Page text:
Sensitive Synthetic Skin in the Works for Prosthetic Arms
Carbon nanotubes key to making synthetic skin that lets artificial limbs sense heat and touch
PHOTO: Oak Ridge National Laboratory
4 January 2008—By combining carbon nanotubes with a specially designed polymer, researchers are making a material that looks, feels, and functions like human skin. The synthetic skin could lead to next-generation prosthetic arms with which users can feel a light touch, shake hands, cook, and type naturally.
Researchers at Oak Ridge National Laboratory (ORNL), in Tennessee; NASA; and the nonprofit National Institute of Aerospace (NIA), in Hampton, Va., plan to have a 6-square-centimeter patch of the synthetic skin ready by the end of next year. ”With this technology, the artificial limb will come much closer to its human counterpart,” says ORNL researcher and Defense Advanced Research Projects Agency (DARPA) liaison Art Clemons.
The project is part of DARPA’s Revolutionizing Prosthetics program, which aims to build by 2010 a strong, lightweight mechanical arm that can touch and feel just like the real thing, send signals to amputees’ brains, and respond to direct brain control.
Double amputee Jesse Sullivan demonstrated a current prototype of the bionic arm at the DARPATech conference in August. Sullivan can stack plastic cups in a pyramid and pull a credit card out of his pocket—seemingly simple tasks that require very complicated feedback among nerve endings in the skin, neurons in the brain, and muscles. The mechanical-looking prototype arm currently has about 80 individual silicon-based sensors on the fingertips to give feedback on touch, temperature, and limb position.
The new artificial skin will incorporate many more sensors and will cover the metallic prosthesis, leading to a more natural-looking bionic arm. The skin—a rubbery polymer called polyimide that has been infused with tiny carbon nanotubes—is flexible, stretchable, lightweight, and tough. Initially designed for airplane pressure sensors, the polymer is durable, resistant to high temperatures, and piezoelectric. That is, it generates electricity in response to pressure or force, so you can measure pressure applied to its surface, says NIA’s Cheol Park, who is leading the pressure-sensor development. Carbon nanotubes enhance the piezoelectricity of the polyimide and make the polymer stronger, he says.
Temperature sensors will be embedded under the polyimide layer. The trick is to transfer heat as quickly as possible from the polymer surface to the sensors. Again, carbon nanotubes, which conduct heat along their length unusually well, will play a key role. Researchers at ORNL are trying to make nanotube-embedded polymers that conduct heat as well as human tissue does, says Ilia Ivanov, a nanomaterials researcher at ORNL. They will impregnate the polymer with an array of vertically aligned nanotubes, which will transfer heat from the skin surface to the temperature sensors underneath. Ivanov says the heat transfer should be fast. In 2006, researchers showed that a heat pulse travels 20 times as fast in a polymer containing the nanotube arrays than in the pure polymer.
Others have taken a different approach to making flexible electronic skin. In 2005, Japanese researchers outlined in the Proceedings of the National Academy of Sciences an electronic skin composed of pressure-sensitive rubber and organic semiconductors. A mesh of organic diodes acted as the thermal sensor, and a mesh of organic transistors read the data from the sensors. ”Sensitive electronic skin is an indispensable component for humanoid robots,” says Takao Someya, one of the electronic skin’s inventors and an associate professor at the University of Tokyo’s Quantum Phase Electronics Center. The e-skin could also be used for prosthetics, but the sensors still need a factor of 10 improvement to be able to pick up tiny pressures that human skin can sense. (Someya’s group recently adapted similar technology to provide wireless power and communications to portable devices.)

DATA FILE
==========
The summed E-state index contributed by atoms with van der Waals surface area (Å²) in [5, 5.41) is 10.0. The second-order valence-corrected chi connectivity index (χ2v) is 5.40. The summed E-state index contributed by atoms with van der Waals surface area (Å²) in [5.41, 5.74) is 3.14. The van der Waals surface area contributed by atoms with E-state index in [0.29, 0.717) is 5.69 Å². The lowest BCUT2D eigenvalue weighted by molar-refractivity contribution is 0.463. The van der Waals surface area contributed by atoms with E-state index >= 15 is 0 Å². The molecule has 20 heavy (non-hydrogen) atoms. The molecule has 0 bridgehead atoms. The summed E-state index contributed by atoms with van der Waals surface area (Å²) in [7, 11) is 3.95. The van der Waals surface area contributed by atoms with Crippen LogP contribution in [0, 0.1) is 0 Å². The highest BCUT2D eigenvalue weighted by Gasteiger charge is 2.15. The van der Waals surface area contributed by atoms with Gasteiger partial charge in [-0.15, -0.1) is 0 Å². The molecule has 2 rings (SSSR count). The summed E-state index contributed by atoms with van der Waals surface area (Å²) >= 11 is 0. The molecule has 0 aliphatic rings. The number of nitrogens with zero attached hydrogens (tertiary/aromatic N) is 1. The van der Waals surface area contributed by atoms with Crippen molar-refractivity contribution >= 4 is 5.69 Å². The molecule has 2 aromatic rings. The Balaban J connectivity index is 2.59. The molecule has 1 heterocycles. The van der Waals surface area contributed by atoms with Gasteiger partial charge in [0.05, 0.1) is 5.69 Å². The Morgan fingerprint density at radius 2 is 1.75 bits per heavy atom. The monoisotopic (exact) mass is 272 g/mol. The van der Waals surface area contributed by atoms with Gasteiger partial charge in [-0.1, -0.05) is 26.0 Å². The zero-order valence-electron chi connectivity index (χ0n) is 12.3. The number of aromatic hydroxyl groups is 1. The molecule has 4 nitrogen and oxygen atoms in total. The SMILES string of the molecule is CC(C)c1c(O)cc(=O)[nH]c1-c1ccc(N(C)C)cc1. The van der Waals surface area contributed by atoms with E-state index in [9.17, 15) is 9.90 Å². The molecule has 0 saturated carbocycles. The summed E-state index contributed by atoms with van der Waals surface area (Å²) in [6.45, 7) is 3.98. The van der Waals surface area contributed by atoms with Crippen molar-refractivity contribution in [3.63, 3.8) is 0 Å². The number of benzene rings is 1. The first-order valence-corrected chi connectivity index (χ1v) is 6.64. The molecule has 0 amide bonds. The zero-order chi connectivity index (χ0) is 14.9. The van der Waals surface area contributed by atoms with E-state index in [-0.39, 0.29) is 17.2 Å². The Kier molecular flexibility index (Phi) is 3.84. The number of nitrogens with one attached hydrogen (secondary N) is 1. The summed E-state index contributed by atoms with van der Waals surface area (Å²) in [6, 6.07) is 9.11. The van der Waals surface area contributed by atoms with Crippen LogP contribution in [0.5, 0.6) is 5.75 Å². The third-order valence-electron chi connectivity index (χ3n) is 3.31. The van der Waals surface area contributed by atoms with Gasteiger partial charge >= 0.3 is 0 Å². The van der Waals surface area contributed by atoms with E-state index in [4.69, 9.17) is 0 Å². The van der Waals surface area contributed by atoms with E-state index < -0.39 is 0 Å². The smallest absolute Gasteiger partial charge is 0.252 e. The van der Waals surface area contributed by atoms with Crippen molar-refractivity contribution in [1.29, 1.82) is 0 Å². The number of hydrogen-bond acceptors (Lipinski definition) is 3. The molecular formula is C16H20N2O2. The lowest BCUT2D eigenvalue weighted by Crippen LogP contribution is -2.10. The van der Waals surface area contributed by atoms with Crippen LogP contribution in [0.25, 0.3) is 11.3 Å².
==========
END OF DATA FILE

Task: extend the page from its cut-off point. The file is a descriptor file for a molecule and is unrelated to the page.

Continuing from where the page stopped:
The DARPA goal is to have an artificial skin that can measure a force as small as 0.1 newton, says NIA’s Park; the nanotube composite is not that sensitive yet. But Park and his colleague Joycelyn Harrison are close to reaching that goal. They are tailoring the material’s properties by changing the concentration of carbon nanotubes and the structure of the polymer matrix. They are also close to achieving the spatial resolution of human nerve cells, which can differentiate between two pinpricks 2 millimeters apart. The polymer composite so far has a resolution of 5 mm.
Another important question, says Park, is ”once you get this kind of pressure signal, how can you deliver it to the brain [to make it] react.” Neuroscientists at the Rehabilitation Institute of Chicago appear to be on the path to an answer. They have found a way to redirect the arm nerves of amputees to their chest muscles, allowing them to use the chest to intuitively control a prosthetic arm and even to feel some pressure applied to the limb. They found that the patients could actually sense touch, heat, cold, and pain on the skin of the chest as if it were on the skin of the missing hand. In November, the researchers reported how the sensitive spots on the chest mapped to specific parts of the missing fingers and hands.
Even with such a map, researchers will need to design software algorithms and electronic circuits to process the various signals from the electronic skin and get them to the right nerve endings. But that challenge will come later. For now, the researchers face the task of perfecting the various sensors and materials and getting them to work together.
About the Author
Prachi Patel-Predd is a writer and radio reporter based in Pittsburgh. She last wrote for IEEE Spectrum Online about efforts to produce artificial joints that radio their status to doctors.
To Probe Further
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